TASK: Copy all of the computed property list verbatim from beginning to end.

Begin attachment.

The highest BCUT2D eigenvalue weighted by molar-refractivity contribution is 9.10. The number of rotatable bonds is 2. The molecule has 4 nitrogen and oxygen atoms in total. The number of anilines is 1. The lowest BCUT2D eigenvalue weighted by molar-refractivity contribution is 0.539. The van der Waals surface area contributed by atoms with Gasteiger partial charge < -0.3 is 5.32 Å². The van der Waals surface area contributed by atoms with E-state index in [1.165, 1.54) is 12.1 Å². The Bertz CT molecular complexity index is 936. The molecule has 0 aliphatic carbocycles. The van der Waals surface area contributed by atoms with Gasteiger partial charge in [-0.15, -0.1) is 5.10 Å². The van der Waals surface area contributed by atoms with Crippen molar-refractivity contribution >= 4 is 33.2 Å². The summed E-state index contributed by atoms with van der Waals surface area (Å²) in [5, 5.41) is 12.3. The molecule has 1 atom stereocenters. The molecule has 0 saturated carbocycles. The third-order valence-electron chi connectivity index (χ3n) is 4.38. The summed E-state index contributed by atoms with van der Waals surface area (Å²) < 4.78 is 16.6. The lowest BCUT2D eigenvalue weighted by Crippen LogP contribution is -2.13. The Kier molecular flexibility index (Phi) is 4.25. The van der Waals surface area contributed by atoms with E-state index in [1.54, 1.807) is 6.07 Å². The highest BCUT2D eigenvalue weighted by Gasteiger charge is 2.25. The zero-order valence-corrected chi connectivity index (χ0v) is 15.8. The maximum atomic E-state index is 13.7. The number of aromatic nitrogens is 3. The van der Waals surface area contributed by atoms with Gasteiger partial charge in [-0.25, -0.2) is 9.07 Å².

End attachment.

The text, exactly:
The highest BCUT2D eigenvalue weighted by molar-refractivity contribution is 9.10. The number of rotatable bonds is 2. The molecule has 4 nitrogen and oxygen atoms in total. The number of anilines is 1. The lowest BCUT2D eigenvalue weighted by molar-refractivity contribution is 0.539. The van der Waals surface area contributed by atoms with Gasteiger partial charge < -0.3 is 5.32 Å². The van der Waals surface area contributed by atoms with E-state index in [1.165, 1.54) is 12.1 Å². The Bertz CT molecular complexity index is 936. The molecule has 0 aliphatic carbocycles. The van der Waals surface area contributed by atoms with Gasteiger partial charge in [-0.15, -0.1) is 5.10 Å². The van der Waals surface area contributed by atoms with Crippen molar-refractivity contribution >= 4 is 33.2 Å². The summed E-state index contributed by atoms with van der Waals surface area (Å²) in [5, 5.41) is 12.3. The molecule has 1 atom stereocenters. The molecule has 0 saturated carbocycles. The third-order valence-electron chi connectivity index (χ3n) is 4.38. The summed E-state index contributed by atoms with van der Waals surface area (Å²) < 4.78 is 16.6. The lowest BCUT2D eigenvalue weighted by Crippen LogP contribution is -2.13. The Kier molecular flexibility index (Phi) is 4.25. The van der Waals surface area contributed by atoms with E-state index in [1.54, 1.807) is 6.07 Å². The highest BCUT2D eigenvalue weighted by Gasteiger charge is 2.25. The zero-order valence-corrected chi connectivity index (χ0v) is 15.8. The maximum atomic E-state index is 13.7. The number of aromatic nitrogens is 3. The van der Waals surface area contributed by atoms with Gasteiger partial charge in [-0.25, -0.2) is 9.07 Å².